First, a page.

A study of antibody levels in more than 12,000 health care workers exposed to SARS-CoV-2 indicated that serum antibody levels to either the spike or nucleocapsid proteins correlated with protection against infection(2). Antibody seropositivity was correlated with a nine-fold reduction in subsequent infections, and the few infections that occurred were all asymptomatic.

Animal models provide the most convenient way to identify correlates of protection because of the ability to conduct direct viral challenge experiments. The disadvantage of animal models is that they may not accurately reflect what happens in humans. However, they do provide valuable insights. In this light, a recent report on correlates of protection in rhesus macaques(3) is of interest. Administration of purified neutralizing IgG from convalescent macaques protected from infection in a dose dependent fashion. Interestingly, depletion of CD8+ T cells prior to challenge partially abrogated protection by intermediate IgG doses. This suggests that 1) adequate titers of neutralizing antibodies are sufficient for protection; and 2) at lower doses both neutralizing antibodies and CD8-related immunity are necessary for protection, but neither is sufficient. Monoclonal neutralizing antibodies from convalescent humans showed therapeutic and prophylactic efficacy in a hamster model of infection, providing further evidence that neutralizing antibodies can play major role in protection. As mentioned above, timely administration of neutralizing antibodies to infected humans can protect against progression to severe disease. However, the efficiency of previously developed therapeutic antibodies was greatly reduced against emerging SARS-CoV-2 variants of concern containing E484K mutation.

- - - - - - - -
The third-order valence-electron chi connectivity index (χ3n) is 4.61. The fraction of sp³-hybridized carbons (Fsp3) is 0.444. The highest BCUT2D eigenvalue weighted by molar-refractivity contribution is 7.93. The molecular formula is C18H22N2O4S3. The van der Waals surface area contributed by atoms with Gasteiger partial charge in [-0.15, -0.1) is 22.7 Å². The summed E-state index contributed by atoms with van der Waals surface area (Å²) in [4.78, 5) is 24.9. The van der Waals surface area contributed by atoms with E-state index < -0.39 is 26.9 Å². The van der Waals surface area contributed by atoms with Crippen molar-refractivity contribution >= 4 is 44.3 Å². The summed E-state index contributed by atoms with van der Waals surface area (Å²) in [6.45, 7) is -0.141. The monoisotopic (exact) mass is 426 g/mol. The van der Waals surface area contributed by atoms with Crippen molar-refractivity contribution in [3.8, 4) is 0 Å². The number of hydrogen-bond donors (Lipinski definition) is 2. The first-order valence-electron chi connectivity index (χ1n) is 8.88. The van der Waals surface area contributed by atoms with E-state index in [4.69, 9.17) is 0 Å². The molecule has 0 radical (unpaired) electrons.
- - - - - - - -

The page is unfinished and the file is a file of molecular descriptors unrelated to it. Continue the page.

If we accept neutralizing antibodies as a correlate of protection, it is important to understand what level of such antibodies are effective. This is of particular interest in both vaccinees and infected recovered people, as such antibodies wane over time. A recent study attempted to address this issue(4) by generating a statistical model from available data with vaccinees and convalescent patients to correlate in vitro neutralizing antibody titers with protection. They estimated that 20% of the average convalescent antibody level would afford 50% protection against infection and that 3% would afford 50% protection against severe infection. They suggested that by 250 days post-vaccination, waning antibody levels will result in a significant loss of protection against infection, but protection will persist against severe disease.